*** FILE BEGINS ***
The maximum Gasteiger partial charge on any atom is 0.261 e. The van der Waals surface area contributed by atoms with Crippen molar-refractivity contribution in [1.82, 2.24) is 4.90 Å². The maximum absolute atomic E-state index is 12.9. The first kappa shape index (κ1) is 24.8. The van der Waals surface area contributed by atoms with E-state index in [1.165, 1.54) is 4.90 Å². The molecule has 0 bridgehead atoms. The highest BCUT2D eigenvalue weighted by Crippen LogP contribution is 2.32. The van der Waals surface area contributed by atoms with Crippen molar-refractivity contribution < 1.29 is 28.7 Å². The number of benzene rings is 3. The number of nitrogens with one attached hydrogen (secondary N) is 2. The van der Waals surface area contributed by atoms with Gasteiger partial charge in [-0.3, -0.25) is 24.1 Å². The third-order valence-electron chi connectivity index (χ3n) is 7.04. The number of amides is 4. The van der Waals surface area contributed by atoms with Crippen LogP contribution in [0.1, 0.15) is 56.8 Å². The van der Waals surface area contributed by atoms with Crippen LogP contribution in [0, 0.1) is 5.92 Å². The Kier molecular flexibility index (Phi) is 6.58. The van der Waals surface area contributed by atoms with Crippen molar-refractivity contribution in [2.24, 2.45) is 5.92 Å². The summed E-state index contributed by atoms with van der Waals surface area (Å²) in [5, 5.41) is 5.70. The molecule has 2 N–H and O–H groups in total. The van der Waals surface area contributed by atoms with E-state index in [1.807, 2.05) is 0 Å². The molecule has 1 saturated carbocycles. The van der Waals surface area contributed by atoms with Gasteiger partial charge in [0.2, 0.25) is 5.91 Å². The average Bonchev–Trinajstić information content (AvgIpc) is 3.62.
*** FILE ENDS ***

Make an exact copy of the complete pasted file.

The maximum Gasteiger partial charge on any atom is 0.261 e. The van der Waals surface area contributed by atoms with Crippen molar-refractivity contribution in [1.82, 2.24) is 4.90 Å². The maximum absolute atomic E-state index is 12.9. The first kappa shape index (κ1) is 24.8. The van der Waals surface area contributed by atoms with E-state index in [1.165, 1.54) is 4.90 Å². The molecule has 0 bridgehead atoms. The highest BCUT2D eigenvalue weighted by Crippen LogP contribution is 2.32. The van der Waals surface area contributed by atoms with Crippen molar-refractivity contribution < 1.29 is 28.7 Å². The number of benzene rings is 3. The number of nitrogens with one attached hydrogen (secondary N) is 2. The van der Waals surface area contributed by atoms with Gasteiger partial charge in [-0.3, -0.25) is 24.1 Å². The third-order valence-electron chi connectivity index (χ3n) is 7.04. The number of amides is 4. The van der Waals surface area contributed by atoms with Crippen LogP contribution in [0.1, 0.15) is 56.8 Å². The van der Waals surface area contributed by atoms with Crippen LogP contribution in [0, 0.1) is 5.92 Å². The Kier molecular flexibility index (Phi) is 6.58. The van der Waals surface area contributed by atoms with Crippen molar-refractivity contribution in [2.24, 2.45) is 5.92 Å². The summed E-state index contributed by atoms with van der Waals surface area (Å²) in [5, 5.41) is 5.70. The molecule has 2 N–H and O–H groups in total. The van der Waals surface area contributed by atoms with E-state index in [1.807, 2.05) is 0 Å². The molecule has 1 saturated carbocycles. The van der Waals surface area contributed by atoms with Gasteiger partial charge in [0.2, 0.25) is 5.91 Å². The average Bonchev–Trinajstić information content (AvgIpc) is 3.62.